So my question is this: What is your Zihautanejo?  What is the end goal that you envision for yourself that you are working towards?  Is it a specific number in your bank account?  If it is, for example, to have a million dollars in the bank, what happens on the day that you hit that goal?  How is your life different than it was a week ago when you were two hundred dollars short of the goal?  What happens when you spend one of those dollars and slip back below that line you drew in the sand?  It is to own a certain car or to live in a certain house?  Is the car you wanted in your younger days still even around, or even still as cool as you thought it was back then?  Choose wisely, and revise your goals as you go through the different stages of life.

Here is my take on these things above…times change, so you need to as well.  Your taste and desires will (hopefully) evolve and continue to do so throughout your life.  When I was younger, I wanted to be rich and famous.  Now, I hate the idea of most of the things that go along with being famous.  If I was, I would live in perpetual fear of getting cancelled, ruining everything I had worked to build overnight.  I dread the thought of being recognized everywhere I go, people wanting to take pictures of me, with me, asking for autographs.  It would be exhausting, and living in a fishbowl for the world to see everything I do would be awful.  If you think I am crazy, maybe you are right, but for me the trade off of that kind of exposure in exchange for money is not a good trade at all.  I will work hard and make money on my own, thanks.  The things I wanted for myself back then are no longer relevant in my life.  I have changed, evolved, grown.  I understand the world in a different way now, and therefore my goals have changed.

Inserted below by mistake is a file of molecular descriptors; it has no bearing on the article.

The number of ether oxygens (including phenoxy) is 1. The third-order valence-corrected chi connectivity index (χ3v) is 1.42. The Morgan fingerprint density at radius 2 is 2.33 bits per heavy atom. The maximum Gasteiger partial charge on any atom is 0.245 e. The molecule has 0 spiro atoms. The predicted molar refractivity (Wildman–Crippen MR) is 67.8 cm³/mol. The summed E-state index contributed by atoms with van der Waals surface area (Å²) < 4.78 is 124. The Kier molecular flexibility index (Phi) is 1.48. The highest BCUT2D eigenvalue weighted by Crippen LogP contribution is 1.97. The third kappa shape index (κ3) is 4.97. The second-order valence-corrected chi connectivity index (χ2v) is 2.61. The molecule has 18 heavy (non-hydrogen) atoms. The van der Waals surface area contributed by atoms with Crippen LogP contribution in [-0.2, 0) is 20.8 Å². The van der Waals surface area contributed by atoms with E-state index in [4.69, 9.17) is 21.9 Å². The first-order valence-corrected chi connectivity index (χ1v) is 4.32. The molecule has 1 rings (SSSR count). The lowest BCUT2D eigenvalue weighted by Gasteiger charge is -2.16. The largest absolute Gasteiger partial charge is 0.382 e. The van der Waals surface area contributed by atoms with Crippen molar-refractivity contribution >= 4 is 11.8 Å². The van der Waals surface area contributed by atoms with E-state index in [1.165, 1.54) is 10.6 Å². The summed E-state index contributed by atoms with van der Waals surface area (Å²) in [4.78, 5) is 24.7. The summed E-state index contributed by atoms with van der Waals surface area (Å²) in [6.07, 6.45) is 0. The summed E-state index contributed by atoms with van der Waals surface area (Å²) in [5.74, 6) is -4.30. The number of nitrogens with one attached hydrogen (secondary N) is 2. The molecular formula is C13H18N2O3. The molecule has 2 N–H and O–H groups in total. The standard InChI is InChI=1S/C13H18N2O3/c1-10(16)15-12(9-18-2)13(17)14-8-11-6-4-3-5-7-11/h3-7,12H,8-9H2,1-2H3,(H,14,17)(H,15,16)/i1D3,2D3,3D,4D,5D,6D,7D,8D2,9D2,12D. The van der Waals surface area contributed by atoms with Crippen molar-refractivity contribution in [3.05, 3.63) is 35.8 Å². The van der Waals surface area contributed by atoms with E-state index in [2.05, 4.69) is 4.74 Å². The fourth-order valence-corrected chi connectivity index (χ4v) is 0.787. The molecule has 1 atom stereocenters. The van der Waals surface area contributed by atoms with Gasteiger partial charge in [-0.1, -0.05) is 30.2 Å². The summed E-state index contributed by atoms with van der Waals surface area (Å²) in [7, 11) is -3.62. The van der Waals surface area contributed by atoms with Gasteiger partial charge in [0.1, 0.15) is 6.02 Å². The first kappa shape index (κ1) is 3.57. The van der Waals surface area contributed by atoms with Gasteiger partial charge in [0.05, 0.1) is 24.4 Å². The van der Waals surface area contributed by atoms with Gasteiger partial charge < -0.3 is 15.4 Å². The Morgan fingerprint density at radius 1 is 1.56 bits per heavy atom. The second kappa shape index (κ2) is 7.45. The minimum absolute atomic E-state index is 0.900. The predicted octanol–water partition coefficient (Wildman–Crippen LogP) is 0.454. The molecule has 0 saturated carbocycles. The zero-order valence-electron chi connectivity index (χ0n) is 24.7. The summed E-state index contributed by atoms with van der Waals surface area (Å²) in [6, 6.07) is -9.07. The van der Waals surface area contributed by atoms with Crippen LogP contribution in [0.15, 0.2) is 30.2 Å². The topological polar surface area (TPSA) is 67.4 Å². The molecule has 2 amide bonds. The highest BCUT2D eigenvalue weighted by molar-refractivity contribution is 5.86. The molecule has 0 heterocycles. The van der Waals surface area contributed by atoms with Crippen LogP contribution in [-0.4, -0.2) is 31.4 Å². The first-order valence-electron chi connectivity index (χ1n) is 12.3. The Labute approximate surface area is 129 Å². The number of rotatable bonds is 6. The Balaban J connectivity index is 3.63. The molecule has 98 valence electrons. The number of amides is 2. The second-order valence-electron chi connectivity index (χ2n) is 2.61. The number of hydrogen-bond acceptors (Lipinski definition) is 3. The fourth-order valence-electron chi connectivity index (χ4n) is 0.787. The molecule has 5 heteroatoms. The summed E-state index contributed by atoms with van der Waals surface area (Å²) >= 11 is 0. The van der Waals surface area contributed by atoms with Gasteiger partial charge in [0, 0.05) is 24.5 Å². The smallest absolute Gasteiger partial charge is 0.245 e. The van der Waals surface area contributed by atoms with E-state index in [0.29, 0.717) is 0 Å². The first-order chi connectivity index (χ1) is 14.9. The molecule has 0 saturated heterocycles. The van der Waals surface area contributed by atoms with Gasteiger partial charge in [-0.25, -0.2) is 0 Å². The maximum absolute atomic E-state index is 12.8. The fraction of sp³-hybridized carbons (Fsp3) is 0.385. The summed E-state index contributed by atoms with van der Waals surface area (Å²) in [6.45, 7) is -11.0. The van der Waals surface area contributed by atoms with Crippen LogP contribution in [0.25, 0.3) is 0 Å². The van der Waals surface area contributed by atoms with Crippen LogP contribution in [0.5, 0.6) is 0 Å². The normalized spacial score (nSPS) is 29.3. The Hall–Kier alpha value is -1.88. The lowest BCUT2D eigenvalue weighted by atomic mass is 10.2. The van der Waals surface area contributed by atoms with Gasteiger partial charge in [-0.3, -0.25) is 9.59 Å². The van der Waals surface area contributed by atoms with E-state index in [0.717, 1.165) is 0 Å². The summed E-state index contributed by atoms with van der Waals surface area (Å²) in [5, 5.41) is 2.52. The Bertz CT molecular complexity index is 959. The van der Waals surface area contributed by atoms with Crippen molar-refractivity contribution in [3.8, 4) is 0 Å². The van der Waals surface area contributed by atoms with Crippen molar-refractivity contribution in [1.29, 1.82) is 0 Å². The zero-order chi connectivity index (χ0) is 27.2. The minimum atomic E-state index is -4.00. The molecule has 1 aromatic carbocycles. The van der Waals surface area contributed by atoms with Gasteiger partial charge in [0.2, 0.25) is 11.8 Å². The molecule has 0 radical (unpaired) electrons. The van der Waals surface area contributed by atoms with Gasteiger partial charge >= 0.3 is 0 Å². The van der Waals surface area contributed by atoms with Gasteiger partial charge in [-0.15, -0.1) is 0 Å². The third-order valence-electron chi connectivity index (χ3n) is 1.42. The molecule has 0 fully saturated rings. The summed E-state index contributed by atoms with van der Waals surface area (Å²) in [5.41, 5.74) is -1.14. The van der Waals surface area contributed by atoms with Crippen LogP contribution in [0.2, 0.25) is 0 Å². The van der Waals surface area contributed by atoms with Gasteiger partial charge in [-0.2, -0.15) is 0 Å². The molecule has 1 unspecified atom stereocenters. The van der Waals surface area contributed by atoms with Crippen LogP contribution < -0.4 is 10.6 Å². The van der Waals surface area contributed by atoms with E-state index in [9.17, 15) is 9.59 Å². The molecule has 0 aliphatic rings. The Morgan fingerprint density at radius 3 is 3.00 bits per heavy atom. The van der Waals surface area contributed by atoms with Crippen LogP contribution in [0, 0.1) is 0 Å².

My Zihuatanejo is much different now; I want to obtain financial freedom.  The first stage of this was to be as close to debt free as possible.  Mission accomplished.  Time to move the destination.  Next stop on the ride, that I have enough money in the bank to walk away from my job at any time with no concerns financially for a year.  That page on my passport has also been stamped.  What’s next?  I am still determining that, from a financial perspective.  I know that my Zihuatanejo goal in my day job is to make 50% more money than I do now, but not change my time investment.  I want to get more efficient and increase my output and results without just extending the amount of time I work.  As a speaker, I want to make five thousand dollars per talk I am invited to do.  And I want to have 10,000 subscribers to the Chatter-Box app.  Any of these would create a big jump in my financial status, allowing me to travel more with my wife, go on fly fishing trips around the US, and secure a future where working at all is optional.

What is your Zihuatanejo?  What goals do you have, clearly defined and written down, that you are shooting for?  Do you know?  Remember, your brain cannot hit a target too vague to aim at.  If your goal is to graduate college, you can stumble your way to that end.  But if you commit to “I want to graduate with a degree in Business Management with a 3.5 GPA and an internship to my credit”, now you have a clearly defined goal that you can aim at and hit.  What if you miss, and end up with a 3.2 GPA?  Who cares?  Think of how close you got, and how many opportunities still lie ahead for you because of what you did accomplish.  Aim for the world and settle for a small country if needed.  Pivot, and adjust as you go.  But keep going, no matter what.  Your freedom awaits you, on that sandy beach in your mind…on the shores of Zihuatanejo.

I wish you luck in your escape.